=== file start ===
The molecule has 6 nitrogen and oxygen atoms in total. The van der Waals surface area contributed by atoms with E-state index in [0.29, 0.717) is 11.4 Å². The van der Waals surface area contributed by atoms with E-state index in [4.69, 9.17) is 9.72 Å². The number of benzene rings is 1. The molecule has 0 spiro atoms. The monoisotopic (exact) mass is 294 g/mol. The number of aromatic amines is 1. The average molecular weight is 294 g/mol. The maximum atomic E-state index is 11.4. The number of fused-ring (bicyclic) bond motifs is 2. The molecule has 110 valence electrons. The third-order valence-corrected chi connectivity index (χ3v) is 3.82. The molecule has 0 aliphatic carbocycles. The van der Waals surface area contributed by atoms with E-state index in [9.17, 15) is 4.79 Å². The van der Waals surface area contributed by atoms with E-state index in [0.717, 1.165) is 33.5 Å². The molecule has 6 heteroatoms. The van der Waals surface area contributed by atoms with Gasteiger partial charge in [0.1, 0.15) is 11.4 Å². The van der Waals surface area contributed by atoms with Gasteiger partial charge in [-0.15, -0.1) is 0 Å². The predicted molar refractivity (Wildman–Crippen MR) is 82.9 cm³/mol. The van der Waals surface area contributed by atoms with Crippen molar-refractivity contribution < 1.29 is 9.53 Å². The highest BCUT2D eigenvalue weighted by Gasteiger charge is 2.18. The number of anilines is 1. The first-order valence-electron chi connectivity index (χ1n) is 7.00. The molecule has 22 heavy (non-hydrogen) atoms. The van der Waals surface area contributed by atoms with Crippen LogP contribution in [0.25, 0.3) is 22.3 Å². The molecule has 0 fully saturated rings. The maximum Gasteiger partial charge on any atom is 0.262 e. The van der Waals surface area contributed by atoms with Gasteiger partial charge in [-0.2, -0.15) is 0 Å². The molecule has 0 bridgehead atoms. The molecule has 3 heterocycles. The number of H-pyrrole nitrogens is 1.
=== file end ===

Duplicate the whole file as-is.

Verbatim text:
The molecule has 6 nitrogen and oxygen atoms in total. The van der Waals surface area contributed by atoms with E-state index in [0.29, 0.717) is 11.4 Å². The van der Waals surface area contributed by atoms with E-state index in [4.69, 9.17) is 9.72 Å². The number of benzene rings is 1. The molecule has 0 spiro atoms. The monoisotopic (exact) mass is 294 g/mol. The number of aromatic amines is 1. The average molecular weight is 294 g/mol. The maximum atomic E-state index is 11.4. The number of fused-ring (bicyclic) bond motifs is 2. The molecule has 110 valence electrons. The third-order valence-corrected chi connectivity index (χ3v) is 3.82. The molecule has 0 aliphatic carbocycles. The van der Waals surface area contributed by atoms with E-state index in [9.17, 15) is 4.79 Å². The van der Waals surface area contributed by atoms with E-state index in [0.717, 1.165) is 33.5 Å². The molecule has 6 heteroatoms. The van der Waals surface area contributed by atoms with Gasteiger partial charge in [0.1, 0.15) is 11.4 Å². The van der Waals surface area contributed by atoms with Gasteiger partial charge in [-0.15, -0.1) is 0 Å². The predicted molar refractivity (Wildman–Crippen MR) is 82.9 cm³/mol. The van der Waals surface area contributed by atoms with Crippen molar-refractivity contribution < 1.29 is 9.53 Å². The highest BCUT2D eigenvalue weighted by Gasteiger charge is 2.18. The number of anilines is 1. The first-order valence-electron chi connectivity index (χ1n) is 7.00. The molecule has 22 heavy (non-hydrogen) atoms. The van der Waals surface area contributed by atoms with Crippen LogP contribution in [0.25, 0.3) is 22.3 Å². The molecule has 0 fully saturated rings. The maximum Gasteiger partial charge on any atom is 0.262 e. The van der Waals surface area contributed by atoms with Gasteiger partial charge in [-0.2, -0.15) is 0 Å². The molecule has 0 bridgehead atoms. The molecule has 3 heterocycles. The number of H-pyrrole nitrogens is 1.